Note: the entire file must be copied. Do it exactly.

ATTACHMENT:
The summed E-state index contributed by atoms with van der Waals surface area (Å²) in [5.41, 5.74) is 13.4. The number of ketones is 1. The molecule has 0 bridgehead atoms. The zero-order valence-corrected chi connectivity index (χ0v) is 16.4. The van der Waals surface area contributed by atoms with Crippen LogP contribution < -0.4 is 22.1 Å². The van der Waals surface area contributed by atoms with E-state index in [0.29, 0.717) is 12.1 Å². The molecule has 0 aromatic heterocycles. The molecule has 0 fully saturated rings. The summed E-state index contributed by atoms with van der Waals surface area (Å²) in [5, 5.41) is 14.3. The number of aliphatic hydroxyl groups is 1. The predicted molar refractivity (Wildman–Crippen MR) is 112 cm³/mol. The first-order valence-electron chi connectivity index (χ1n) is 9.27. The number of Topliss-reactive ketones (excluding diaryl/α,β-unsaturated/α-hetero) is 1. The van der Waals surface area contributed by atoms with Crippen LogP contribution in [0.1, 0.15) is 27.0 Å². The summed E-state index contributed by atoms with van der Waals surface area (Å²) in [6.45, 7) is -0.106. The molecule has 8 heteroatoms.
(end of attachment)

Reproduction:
The summed E-state index contributed by atoms with van der Waals surface area (Å²) in [5.41, 5.74) is 13.4. The number of ketones is 1. The molecule has 0 bridgehead atoms. The zero-order valence-corrected chi connectivity index (χ0v) is 16.4. The van der Waals surface area contributed by atoms with Crippen LogP contribution < -0.4 is 22.1 Å². The van der Waals surface area contributed by atoms with E-state index in [0.29, 0.717) is 12.1 Å². The molecule has 0 aromatic heterocycles. The molecule has 0 fully saturated rings. The summed E-state index contributed by atoms with van der Waals surface area (Å²) in [5, 5.41) is 14.3. The number of aliphatic hydroxyl groups is 1. The predicted molar refractivity (Wildman–Crippen MR) is 112 cm³/mol. The first-order valence-electron chi connectivity index (χ1n) is 9.27. The number of Topliss-reactive ketones (excluding diaryl/α,β-unsaturated/α-hetero) is 1. The van der Waals surface area contributed by atoms with Crippen LogP contribution in [0.1, 0.15) is 27.0 Å². The summed E-state index contributed by atoms with van der Waals surface area (Å²) in [6.45, 7) is -0.106. The molecule has 8 heteroatoms.